It was probably the low point after the first Super Bowl win in February 2002. The next season was filled with trials and tribulations as the Patriots went 9-7, missing the playoffs. Bill Belichick talks about it in ''Patriots Reign": ''I'm tired of thinking our team is good against Detroit, Buffalo's [expletive] offensive line, and Philly's third-string offense. I don't give a [expletive] about that. We're one of the bottom five teams defensively in the league. We suck at stopping the run. We're bad in the red area. And we can't get off the field on third down."
Two Super Bowl championships later, things improved dramatically.
Yet, as the Patriots prepare for Sunday night's game against Buffalo, coming off their bye week, some things haven't changed.
For instance, Buffalo still has an ''expletive" offensive line. The Patriots again are a ''bottom five" team in points allowed (164). They are giving up 125.3 rushing yards per game and 4.15 yards per carry (they allowed 4.7 yards per carry in 2002). The league average is 4.06 yards per carry, so this one isn't so bad.
The Patriots have allowed 117 red zone points -- 15 touchdowns and 4 field goals in 19 red zone trips. Their ''getting off the field on third down" is middle-of-the-road, 15th in the NFL (out of 76 third downs, 27 have been converted, 35.53 percent).
But as Game 7 approaches, the worm appears to be turning.
When the Patriots lost, 28-20, to the Broncos in Denver 10 days ago, the outlook wasn't bright. Since then, Tedy Bruschi has rejoined the team, Richard Seymour's health has improved, and it looks as though Corey Dillon, who missed the Denver game, will be back for the Bills game. And the opposition in the AFC East appears inept.
While it's still too early to tell whether Bruschi will play -- today he'll have his first contact with full gear in practice -- his mere presence in uniform when he's announced Sunday to what might be one of the greatest ovations in Patriots history should give his teammates an emotional jolt.
If Bruschi does play, and plays like the Bruschi of old, and Seymour returns, the revamped front seven should give Buffalo's porous offensive line fits and make Bills quarterback Kelly Holcomb long for the comfort of being No. 2 behind J.P. Losman.
The Bills, who played very poorly in a 38-17 thrashing at Oakland last week, are one of the most disappointing teams in the league. We constantly hear that there is no carryover in the NFL from week to week -- good or bad -- but how can you not see worse things ahead for the Bills.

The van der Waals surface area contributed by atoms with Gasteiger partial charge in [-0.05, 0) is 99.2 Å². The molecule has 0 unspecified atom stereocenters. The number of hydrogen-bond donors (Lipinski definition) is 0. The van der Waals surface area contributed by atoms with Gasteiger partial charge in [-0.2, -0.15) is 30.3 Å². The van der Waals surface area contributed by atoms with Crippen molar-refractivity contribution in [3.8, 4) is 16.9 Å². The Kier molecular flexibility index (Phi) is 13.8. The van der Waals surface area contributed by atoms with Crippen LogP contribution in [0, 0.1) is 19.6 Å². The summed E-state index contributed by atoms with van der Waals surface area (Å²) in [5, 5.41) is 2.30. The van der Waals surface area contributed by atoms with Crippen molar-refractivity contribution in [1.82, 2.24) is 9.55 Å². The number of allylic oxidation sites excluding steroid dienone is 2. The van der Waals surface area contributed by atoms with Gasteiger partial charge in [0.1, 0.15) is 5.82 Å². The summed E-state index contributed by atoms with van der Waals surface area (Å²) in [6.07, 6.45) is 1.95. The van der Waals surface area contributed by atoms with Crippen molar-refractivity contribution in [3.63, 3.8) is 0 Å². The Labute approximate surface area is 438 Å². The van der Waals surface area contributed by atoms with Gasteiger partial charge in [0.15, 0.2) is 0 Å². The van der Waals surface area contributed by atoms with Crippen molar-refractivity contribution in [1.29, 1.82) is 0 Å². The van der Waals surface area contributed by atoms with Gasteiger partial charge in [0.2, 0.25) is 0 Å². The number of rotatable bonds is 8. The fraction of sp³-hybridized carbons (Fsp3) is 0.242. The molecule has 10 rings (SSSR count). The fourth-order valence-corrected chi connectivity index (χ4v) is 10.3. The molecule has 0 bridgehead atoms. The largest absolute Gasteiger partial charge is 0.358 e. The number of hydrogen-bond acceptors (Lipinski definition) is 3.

They were expected to contend with the Patriots because of their ''championship level" defense. They were supposed to be neck and neck with the Jets in the AFC East hierarchy. And new Miami coach Nick Saban was supposed to be showing Belichick-like qualities with the Dolphins, though the only similarity at this stage of Saban's NFL career is that both he and Belichick share a disdain for the media.
The Bills have very good skilled players in running back Willis McGahee and receivers Eric Moulds and Lee Evans, but the great unknown was how Losman would react to taking over as the starter. He didn't do very well. Give coach Mike Mularkey credit: He made the switch before things got out of hand, and got a temporary boost from Holcomb, who won his first two starts. But the Bills took a major turn for the worse against a one-win Oakland team.
The Bills miss injured Pro Bowl linebacker Takeo Spikes, but is one missing player causing that much of a disruption in the defense?
Holcomb is a drop-back passer and said he didn't have enough time to throw downfield against Oakland. Bills quarterbacks have been sacked 18 times.
If you were the Bills, what would you want to do to the Patriots? Throw the ball downfield to take advantage of the breakdowns in the New England secondary? But if you have no time to throw, you can't exploit those weaknesses.
The Bills were manhandled on both lines last week. It's evident they miss nose tackle Pat Williams, who left for Minnesota as a free agent. That must have Dillon's eyes lighting up like a Christmas tree. Ankle injury or no ankle injury, he must want to face the Buffalo run defense. Of course, Dillon's average of 3.4 yards per carry is significantly down from the 4.7 yards of 2004.
But the Bills are ranked 31st in run defense. They can't get off the field, either. In 81 third-down situations, opponents have converted 37, a whopping 45.68 percent. The Bills have allowed 113 red zone points (the Raiders scored four of their five touchdowns from the red zone).
''We have to start having some consistency, and that's swarming to the football," said Mularkey. ''That's 11 guys meeting at the football every time, and we're not getting that right now for one reason or another."
The Patriots are in first place at 3-3 and appear to be getting healthier as they approach a far easier stretch of schedule than they played in the first six weeks. Their AFC East opponents are clinging to the ledge for dear life. Now it's up to the Patriots to begin stepping on the fingers, one by one.